1112 words--- Thoughts and feelings of this dedicated and heroic Civil War soldier.
| Broad shoulders with a rolling walk that ate up the miles during a pushed march, Sergeant Gabe Horton wasn’t afraid to push his men to the point of thirst and hunger if he achieved his superior’s orders. The men in his patrol did not see him as cruel and uncaring. Gabe pushed himself as hard as he pushed his men. He drank the same water and ate the same food. As a result, Gabe Horton carried the same lice and dysentery as his men. His mustached face, bright red and hardened by the sun, dirt, and gunpowder, rarely smiled. The death and tragedy of this war did not escape him. The weight of every man lost in his patrol caused his broad shoulders to stoop as on an older man. At the age of 23, Gabriel Horton, seasoned and tenacious soldier, felt mentally and physically aged beyond years. |
As a volunteer in the Union Army of New York State, 1st Infantry Battalion, Gabriel Horton knew why he volunteered. As a school teacher and historian, he realized the sacrifices made by the citizens of the United States. He studied the dangers concerning the separation of North and South. He, also, knew the world, particularly Great Britain and France, waited behind the scenes, as vultures over struggling, dying carrion. The vultures of the world contributed to the efforts that split the young nation. The British and French, each country with agendas of their own, plotted and schemed behind the political scenery, covertly assisted the Northern Union. When the young Confederated States fall to the North, then the South becomes open for invasion and pillaging. The South would be nothing more than a deserted swamp with mosquitoes and malaria.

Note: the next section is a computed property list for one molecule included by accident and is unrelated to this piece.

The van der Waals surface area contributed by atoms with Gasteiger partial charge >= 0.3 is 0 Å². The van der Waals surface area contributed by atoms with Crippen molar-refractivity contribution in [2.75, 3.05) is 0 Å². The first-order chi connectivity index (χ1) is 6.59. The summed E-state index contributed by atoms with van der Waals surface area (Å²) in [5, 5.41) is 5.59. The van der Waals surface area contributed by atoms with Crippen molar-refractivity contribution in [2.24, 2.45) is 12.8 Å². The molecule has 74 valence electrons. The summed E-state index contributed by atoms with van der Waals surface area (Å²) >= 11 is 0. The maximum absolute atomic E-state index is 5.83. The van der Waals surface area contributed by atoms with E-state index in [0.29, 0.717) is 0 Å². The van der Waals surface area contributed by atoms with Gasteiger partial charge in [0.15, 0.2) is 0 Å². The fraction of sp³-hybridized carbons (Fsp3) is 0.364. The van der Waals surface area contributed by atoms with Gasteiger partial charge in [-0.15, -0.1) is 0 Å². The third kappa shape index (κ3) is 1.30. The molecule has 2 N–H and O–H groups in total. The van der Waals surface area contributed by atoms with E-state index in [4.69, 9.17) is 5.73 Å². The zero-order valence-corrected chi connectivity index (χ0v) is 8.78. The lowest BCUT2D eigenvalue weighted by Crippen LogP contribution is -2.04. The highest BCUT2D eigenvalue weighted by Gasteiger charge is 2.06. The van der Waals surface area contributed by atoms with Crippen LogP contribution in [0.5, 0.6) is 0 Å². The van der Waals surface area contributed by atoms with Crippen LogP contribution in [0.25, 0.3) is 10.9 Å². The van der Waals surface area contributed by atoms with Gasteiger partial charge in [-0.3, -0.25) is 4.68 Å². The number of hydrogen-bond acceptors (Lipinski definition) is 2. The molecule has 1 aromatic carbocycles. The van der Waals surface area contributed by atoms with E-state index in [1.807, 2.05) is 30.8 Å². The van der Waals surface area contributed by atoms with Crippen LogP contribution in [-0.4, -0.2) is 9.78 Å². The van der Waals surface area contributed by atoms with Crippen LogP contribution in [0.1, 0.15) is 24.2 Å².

Sergeant Horton talked and taught his men as they marched, keeping pace with the rhythm of his baritone voice. Horton was a natural leader knowing his men needed nourishment for their brains and hearts more than their bodies. He taught them of Aristotle, Copernicus and Leonardo Da Vinci. He taught them to triangulate and read the topography of his maps. He endeavored to educate his men so that he would not lose them because of ignorance. The “schoolteacher” as he was sometimes known recited Shakespeare, Thomas Paine and the Declaration of Independence as a way to free their minds from the toils and tragedies of war.
Sarge carried the souls of every man in his patrol as he carried the souls of his family. The family he held close to his heart survived without him for the last four years. The New York homestead in Platteville is his reality; his legacy is his land, not this God-forsaken war. The small farmhouse, hay barn, hay fields and orchards will outlive the remains of this war’s folly.
His wife, blonde and endowed, relieved his mind from the war when he allowed himself a few moments. The children she raised on her own, for now, were his pride and joy. He waited impatiently for the time he would walk through the front door of his home and breathe.